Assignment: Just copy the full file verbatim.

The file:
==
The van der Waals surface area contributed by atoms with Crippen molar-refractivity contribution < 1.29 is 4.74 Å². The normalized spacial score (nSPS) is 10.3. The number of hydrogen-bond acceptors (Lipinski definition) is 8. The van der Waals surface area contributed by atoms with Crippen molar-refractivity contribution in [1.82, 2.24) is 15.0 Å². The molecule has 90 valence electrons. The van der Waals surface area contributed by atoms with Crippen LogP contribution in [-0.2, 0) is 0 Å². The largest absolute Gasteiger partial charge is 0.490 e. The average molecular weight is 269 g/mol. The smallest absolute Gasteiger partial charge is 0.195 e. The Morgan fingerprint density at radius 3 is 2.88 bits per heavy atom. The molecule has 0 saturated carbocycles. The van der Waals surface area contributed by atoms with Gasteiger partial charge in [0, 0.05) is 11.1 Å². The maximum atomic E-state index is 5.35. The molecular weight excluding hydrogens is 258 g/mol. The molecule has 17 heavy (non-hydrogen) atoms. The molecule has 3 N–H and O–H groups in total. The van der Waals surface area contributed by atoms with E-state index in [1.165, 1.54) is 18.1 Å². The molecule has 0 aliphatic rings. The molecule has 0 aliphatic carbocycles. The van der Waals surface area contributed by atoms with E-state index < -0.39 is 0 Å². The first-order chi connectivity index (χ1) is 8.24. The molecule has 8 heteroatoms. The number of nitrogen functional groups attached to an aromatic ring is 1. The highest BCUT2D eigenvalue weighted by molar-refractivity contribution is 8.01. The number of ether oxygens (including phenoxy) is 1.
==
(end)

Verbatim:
The van der Waals surface area contributed by atoms with Crippen molar-refractivity contribution < 1.29 is 4.74 Å². The normalized spacial score (nSPS) is 10.3. The number of hydrogen-bond acceptors (Lipinski definition) is 8. The van der Waals surface area contributed by atoms with Crippen molar-refractivity contribution in [1.82, 2.24) is 15.0 Å². The molecule has 90 valence electrons. The van der Waals surface area contributed by atoms with Crippen LogP contribution in [-0.2, 0) is 0 Å². The largest absolute Gasteiger partial charge is 0.490 e. The average molecular weight is 269 g/mol. The smallest absolute Gasteiger partial charge is 0.195 e. The Morgan fingerprint density at radius 3 is 2.88 bits per heavy atom. The molecule has 0 saturated carbocycles. The van der Waals surface area contributed by atoms with Gasteiger partial charge in [0, 0.05) is 11.1 Å². The maximum atomic E-state index is 5.35. The molecular weight excluding hydrogens is 258 g/mol. The molecule has 17 heavy (non-hydrogen) atoms. The molecule has 3 N–H and O–H groups in total. The van der Waals surface area contributed by atoms with E-state index in [1.165, 1.54) is 18.1 Å². The molecule has 0 aliphatic rings. The molecule has 0 aliphatic carbocycles. The van der Waals surface area contributed by atoms with E-state index < -0.39 is 0 Å². The first-order chi connectivity index (χ1) is 8.24. The molecule has 8 heteroatoms. The number of nitrogen functional groups attached to an aromatic ring is 1. The highest BCUT2D eigenvalue weighted by molar-refractivity contribution is 8.01. The number of ether oxygens (including phenoxy) is 1.